10 to 50 MICRONS
50 to 350 MICRONS
150 to 3000 MICRONS
Range of Diameters in Microns*
THIS ILLUSTRATION REPRESENTS RELATIVE AND NOT ACTUAL
PARTICLE SIZES. 1 INCH c 25,400 MICRONS
FIG.1 RELATIVE DIAMETERS OF SPRAY,
MIST AND FOG PARTICLES
FIG. 2. TYPICAL POWER SPRAYERS
The basic components of all sprayers are illustrated in Figure
3. These components are the engine, pump, spray tank, pressure
regulator, agitator, pressure gauge, filtration system and dis-
charge gun or nozzle. For the small units discussed in this publi-
cation certain components may be omitted or combined with
The power source of a typical sprayer is 11/2 to 3-horsepower
single cylinder gasoline engine or electric motor. This engine
drives the pump and, where mechanical agitation is used, drives
The pump is the most critical item on any sprayer. The type of
pump determines the gallons per minute and pressure the sprayer
will develop. Several pumps are available for use on garden
sprayers. Piston, centrifugal, roller and gear pumps are the most
widely used with the piston and centrifugal being most popular.
These four pumps are illustrated in Figure 4.
The piston pump on small sprayers is a high pressure unit
which develops pressures between 250 and 400 pounds per square
inch (p.s.i.) and delivers a volume of from one to three gallons
per minute. These pumps are generally one cylinder units which
deliver a rapid pulsating discharge. Several manufacturers in-
clude a dampening device to minimize this pulsation.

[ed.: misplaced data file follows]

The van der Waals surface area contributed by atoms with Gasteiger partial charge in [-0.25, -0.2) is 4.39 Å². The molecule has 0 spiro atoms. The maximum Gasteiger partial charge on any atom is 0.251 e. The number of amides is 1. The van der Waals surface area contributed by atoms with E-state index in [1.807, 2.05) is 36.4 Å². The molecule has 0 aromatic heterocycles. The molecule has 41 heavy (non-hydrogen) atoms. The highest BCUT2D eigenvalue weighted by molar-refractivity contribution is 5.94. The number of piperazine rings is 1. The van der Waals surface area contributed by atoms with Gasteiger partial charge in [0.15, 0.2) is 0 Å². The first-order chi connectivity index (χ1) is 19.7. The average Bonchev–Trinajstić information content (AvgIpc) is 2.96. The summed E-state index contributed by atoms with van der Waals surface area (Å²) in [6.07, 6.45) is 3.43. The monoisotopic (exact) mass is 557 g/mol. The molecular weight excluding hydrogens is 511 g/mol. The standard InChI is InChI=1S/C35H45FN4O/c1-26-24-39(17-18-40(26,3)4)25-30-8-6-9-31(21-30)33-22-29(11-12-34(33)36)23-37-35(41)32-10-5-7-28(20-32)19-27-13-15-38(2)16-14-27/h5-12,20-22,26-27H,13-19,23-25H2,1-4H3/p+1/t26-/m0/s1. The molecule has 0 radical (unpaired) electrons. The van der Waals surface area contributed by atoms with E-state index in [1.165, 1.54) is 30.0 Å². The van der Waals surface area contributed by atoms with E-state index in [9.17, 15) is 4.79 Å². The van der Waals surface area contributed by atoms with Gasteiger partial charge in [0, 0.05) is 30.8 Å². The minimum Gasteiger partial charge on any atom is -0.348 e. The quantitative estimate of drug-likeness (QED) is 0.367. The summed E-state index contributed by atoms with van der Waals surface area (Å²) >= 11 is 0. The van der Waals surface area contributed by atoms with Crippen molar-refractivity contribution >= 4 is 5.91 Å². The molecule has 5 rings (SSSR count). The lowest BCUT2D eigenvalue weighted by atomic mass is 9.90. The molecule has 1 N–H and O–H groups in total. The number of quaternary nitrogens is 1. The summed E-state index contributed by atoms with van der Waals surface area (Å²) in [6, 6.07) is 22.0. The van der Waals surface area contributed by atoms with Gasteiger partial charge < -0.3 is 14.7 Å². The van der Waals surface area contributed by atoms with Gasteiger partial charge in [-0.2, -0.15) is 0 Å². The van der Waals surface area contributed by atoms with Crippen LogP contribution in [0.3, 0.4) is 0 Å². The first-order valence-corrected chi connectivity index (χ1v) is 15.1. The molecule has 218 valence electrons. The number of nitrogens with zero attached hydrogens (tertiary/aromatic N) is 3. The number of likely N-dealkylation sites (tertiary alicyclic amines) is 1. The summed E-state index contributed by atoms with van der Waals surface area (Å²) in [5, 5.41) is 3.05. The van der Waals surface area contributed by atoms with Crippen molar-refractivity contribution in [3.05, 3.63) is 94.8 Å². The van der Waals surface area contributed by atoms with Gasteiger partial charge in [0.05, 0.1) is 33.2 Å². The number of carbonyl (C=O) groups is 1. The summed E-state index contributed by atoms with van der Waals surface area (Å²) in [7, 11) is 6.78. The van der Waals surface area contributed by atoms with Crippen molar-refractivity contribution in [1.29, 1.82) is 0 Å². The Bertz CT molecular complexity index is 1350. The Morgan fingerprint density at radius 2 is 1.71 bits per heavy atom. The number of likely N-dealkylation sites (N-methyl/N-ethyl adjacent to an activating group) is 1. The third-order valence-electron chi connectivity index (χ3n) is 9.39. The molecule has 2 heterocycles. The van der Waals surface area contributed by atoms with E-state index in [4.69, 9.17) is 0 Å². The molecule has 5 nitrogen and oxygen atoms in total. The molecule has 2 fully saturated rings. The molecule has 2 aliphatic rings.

The centrifugal pump develops lower pressure but is capable
of greater volume and constant, nonpulsating flow. It develops
up to 70 p.s.i. pressure and delivers around three gallons per
minute on the typical garden sprayer. Centrifugal pumps may be
mounted inside the liquid tank and thus are not visible on many
FIG. 3. BASIC SPRAYER COMPONENTS
- PRESSURE GAUGE
(50 MESH OR
FIG. 4. PISTON, CENTRIFUGAL,
ROLLER 8 GEAR PUMPS
Roller and gear pumps also operate at higher volume and lower
pressure than do piston pumps. Gear and roller pumps are more
subject to wear if abrasive materials are used than are piston
and centrifugal pumps.
When selecting a sprayer one should consider the maximum
pressure needed. If tall trees are to be sprayed, a pump develop-
ing high pressure would be necessary, whereas for low shrubbery
or lawn work a lower pressure pump would be satisfactory.
Chemical resistant materials are used in the construction of
pumps to protect them from corrosive and abrasive action of
chemicals. Nylon, brass, stainless steel, fiberglass and ceramic
materials are used to increase their wear resistance. However,
after a spray job is complete, it should be remembered that the
use of these materials is not a substitute for thoroughly cleaning
The sprayer tank is another important component of the
sprayer system. Tank capacities are normally between 10 and
25 gallons although larger tanks are available. The tanks may be
constructed from a wide variety of materials, but should be cor-
rosion resistant. Common corrosion resistant materials include
galvanized steel, stainless steel, porcelainized steel, fiberglass,
plastic materials and various epoxy coating compounds. For con-
venient filling, emptying and cleaning, tanks should have large
filling spouts and a drain plug in the bottom.
The pressure regulator on a sprayer controls the pressure of
the chemical that flows to the spray gun or nozzle. This regulator
is an adjustable valve that divides the pumped chemical, sending
part to the discharge nozzle and returning the remainder to the
tank. Some sprayers have pressure regulators as individual com-
ponents; some combine the regulator with the pump while others